Percutaneous transluminal angioplasty between 1998 and 2002: Outcomes of interventions proximal and distal to the inguinal ligament
Louise Egberg1,2, Anne-Cathrine Mattiasson1,2,3, Karl-Gösta Ljungström1, Johan Styrud1
1Karolinska Institutet, Department of Clinical Sciences, Danderyd Hospital, Division of Surgery, Stockholm, Sweden; 2Sophiahemmet University College, Stockholm, Sweden; 3Department of Nursing, Health and Culture University West, Trollhättan, Sweden
Objective: The aim of this study was to examine patients who have undergone percutaneous transluminal angioplasty (PTA) in order to describe patient characteristics and outcomes of interventions proximal and distal to the inguinal ligament and to assess whether different living situations may be associated with the outcome of PTA-intervention.
Design: A retrospective descriptive chart review.
Setting: A Swedish University Hospital between January 1998 and December 2002.
Participants: All patients who have undergone PTA.
Main outcome measure: Medical and nursing records from medical, surgical, orthopedic, and geriatric clinics were reviewed to obtain data. A study-specific protocol was developed.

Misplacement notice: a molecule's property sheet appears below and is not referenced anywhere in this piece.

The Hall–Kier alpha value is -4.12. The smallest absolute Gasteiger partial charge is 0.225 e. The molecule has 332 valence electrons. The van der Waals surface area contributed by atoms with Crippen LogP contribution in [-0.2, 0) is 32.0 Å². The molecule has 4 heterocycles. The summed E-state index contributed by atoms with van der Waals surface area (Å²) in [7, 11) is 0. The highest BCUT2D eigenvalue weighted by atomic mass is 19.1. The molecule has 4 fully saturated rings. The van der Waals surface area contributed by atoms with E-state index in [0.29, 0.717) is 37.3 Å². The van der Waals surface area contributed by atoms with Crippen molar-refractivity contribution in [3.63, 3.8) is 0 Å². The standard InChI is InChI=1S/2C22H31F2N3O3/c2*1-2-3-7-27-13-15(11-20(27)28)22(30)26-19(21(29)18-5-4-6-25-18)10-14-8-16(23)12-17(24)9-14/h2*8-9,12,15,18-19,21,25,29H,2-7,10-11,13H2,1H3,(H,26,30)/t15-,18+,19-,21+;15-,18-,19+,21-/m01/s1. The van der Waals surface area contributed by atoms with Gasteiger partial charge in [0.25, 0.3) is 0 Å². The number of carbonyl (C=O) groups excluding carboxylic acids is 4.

Results: Eighty-seven patients were treated with PTA proximal and 101 distal to the inguinal ligament. No significant differences regarding outcome were found. Fifty-two patients had hematoma/bruise as a complication, which was more common among non-diabetic patients; 46 without diabetes versus 6 diagnosed with diabetes (p = 0.001). When comparing patients living situations and mortality, 76 of the deceased patients had been living alone compared to 38 of the survivors (p = 0.001).
Conclusions: The patients were younger in the proximal group, however no differences in outcome were found between patients who had undergone PTA whether proximal or distal to the inguinal ligament. Hematomas/bruises as a complication were more common among nondiabetic patients. Amputation was a strong predictor of death during follow-up.
Keywords: angioplasty, balloon, peripheral vascular diseases, treatment outcome
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